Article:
Study by Washington-based Institute for Science and International Security claims new and advanced centrifuges have reduced possible ‘breakout’ time frame
WASHINGTON D.C. – Iran can enrich enough weapons-grade uranium for a single nuclear bomb in about a month, according to an estimate by a nuclear non-proliferation think tank released late Wednesday.
The report, by the Washington-based Institute for Science and International Security, claims Iran has significantly shortened the time needed to “break out” to a nuclear bomb with the installation of new centrifuges in the Fordo and Natanz plants, and advanced IR-2 machines at Natanz.
According to ISIS, which has tracked Iran’s nuclear program for several years, Tehran could have enough uranium for a nuclear bomb in 1–1.6 months by converting all of its 20-percent enriched stockpile. Using only 3.5% enriched uranium, Iran could have four nuclear bombs in about two months, the group estimates.
Using new IR-2 centrifuges, which are currently being installed in Natanz, the time could be shortened to just a week or two, according to the study.
“The shortening breakout times have implications for any negotiation with Iran. An essential finding is that they are currently too short and shortening further, based on the current trend of centrifuge deployments,” the report reads.
The news comes amid intensifying talks between Iran and six world powers over curbing Tehran’s nuclear program in return for sanctions relief. A new round of talks is planned for early November, when the US, UK, France, China, Russia and Germany will reportedly discuss accepting a proposal to let Iran continue enrichment to 20 percent, with safeguards in place.
Israel has called for the international community to continue sanctioning the regime in Tehran until it gives up all enrichment, saying even a small amount would allow Iran to break out to the bomb.
Iran claims its nuclear program is peaceful.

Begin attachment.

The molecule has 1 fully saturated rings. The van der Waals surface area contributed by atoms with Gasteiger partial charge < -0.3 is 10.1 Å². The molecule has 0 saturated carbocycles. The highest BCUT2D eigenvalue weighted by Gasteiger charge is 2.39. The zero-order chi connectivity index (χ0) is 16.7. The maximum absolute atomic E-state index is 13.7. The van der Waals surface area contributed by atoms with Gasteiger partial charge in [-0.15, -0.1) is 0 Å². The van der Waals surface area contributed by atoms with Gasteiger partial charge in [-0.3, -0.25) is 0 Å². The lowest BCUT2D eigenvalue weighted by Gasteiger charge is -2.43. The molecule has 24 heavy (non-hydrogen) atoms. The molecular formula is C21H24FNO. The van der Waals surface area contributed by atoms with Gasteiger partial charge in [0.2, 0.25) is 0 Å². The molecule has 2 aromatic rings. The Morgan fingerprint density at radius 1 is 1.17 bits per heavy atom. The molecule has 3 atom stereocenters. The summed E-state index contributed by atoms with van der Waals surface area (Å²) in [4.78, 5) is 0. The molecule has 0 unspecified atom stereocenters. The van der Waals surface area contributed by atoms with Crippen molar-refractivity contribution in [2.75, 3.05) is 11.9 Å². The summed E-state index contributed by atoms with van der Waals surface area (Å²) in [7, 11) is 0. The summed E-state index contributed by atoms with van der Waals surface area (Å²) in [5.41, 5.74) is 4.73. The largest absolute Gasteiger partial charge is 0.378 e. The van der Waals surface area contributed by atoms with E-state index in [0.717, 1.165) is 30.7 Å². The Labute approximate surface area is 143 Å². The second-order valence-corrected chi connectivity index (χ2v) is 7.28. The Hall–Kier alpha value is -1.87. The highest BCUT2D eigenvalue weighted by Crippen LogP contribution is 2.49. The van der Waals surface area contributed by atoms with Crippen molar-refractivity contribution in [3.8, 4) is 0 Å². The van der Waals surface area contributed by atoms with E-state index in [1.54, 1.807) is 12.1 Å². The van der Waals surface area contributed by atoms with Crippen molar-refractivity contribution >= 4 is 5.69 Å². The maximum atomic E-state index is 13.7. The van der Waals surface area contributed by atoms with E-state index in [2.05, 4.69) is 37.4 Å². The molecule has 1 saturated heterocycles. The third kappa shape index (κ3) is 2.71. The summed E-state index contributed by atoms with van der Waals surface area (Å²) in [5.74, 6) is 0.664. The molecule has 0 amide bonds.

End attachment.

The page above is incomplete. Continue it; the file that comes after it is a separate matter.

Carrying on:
Senator Mark Kirk, who sits on a Banking Committee considering hiking sanctions on Iran, told USA Today the US needs to tighten penalties on Iran in light of the report.
“The Senate should move forward immediately with a new round of sanctions to prevent Iran from acquiring an undetectable breakout capability,” he said.
The ISIS report cautions that times for weaponizing the uranium could vary significantly depending on how far along Iran is in building a delivery system for a bomb.
“If Iran successfully produced enough [weapons-grade uranium] for a nuclear weapon, the ensuing weaponization process might not be detectable until Iran tested its nuclear device underground or otherwise revealed its acquisition of nuclear weapons,” it reads.
The report calls for negotiators to push for increased transparency; halting enrichment to 20% and shipping out or degrading existing stocks; and a series of measures meant to lengthen the potential breakout to six months or longer, enough time for the International Atomic Energy Association to detect the move.
On Wednesday, an Iranian lawmaker said Iran had no more need for 20% enriched uranium and had stopped upgrading to that level. Hossein Naqvi Hosseini, who serves as a spokesman for the Iranian parliament’s national security and foreign policy committee, also said the country is prepared to relieve concerns over its stockpile of enriched uranium.
“Tehran is ready to convert its stockpile of 20% enriched uranium to fuel rods and remove concerns over its non-peaceful use,” he was quoted as saying. He offered no other details about what steps Iran would take.
Iran is also in the midst of negotiations with the IAEA over expanding access to nuclear watchdogs. Though talks over the matter have failed to advance in two years, the UN agency on Wednesday confirmed that Tehran would send Deputy Foreign Minister Abbas Araghchi, its top nuclear negotiator, to an upcoming meeting.
In October 2012 ISIS — which often advises Congress and other branches of US government on Iran’s nuclear program — estimated that Iran could make enough uranium for a bomb in two to four months.
The Associated Press contributed to this report.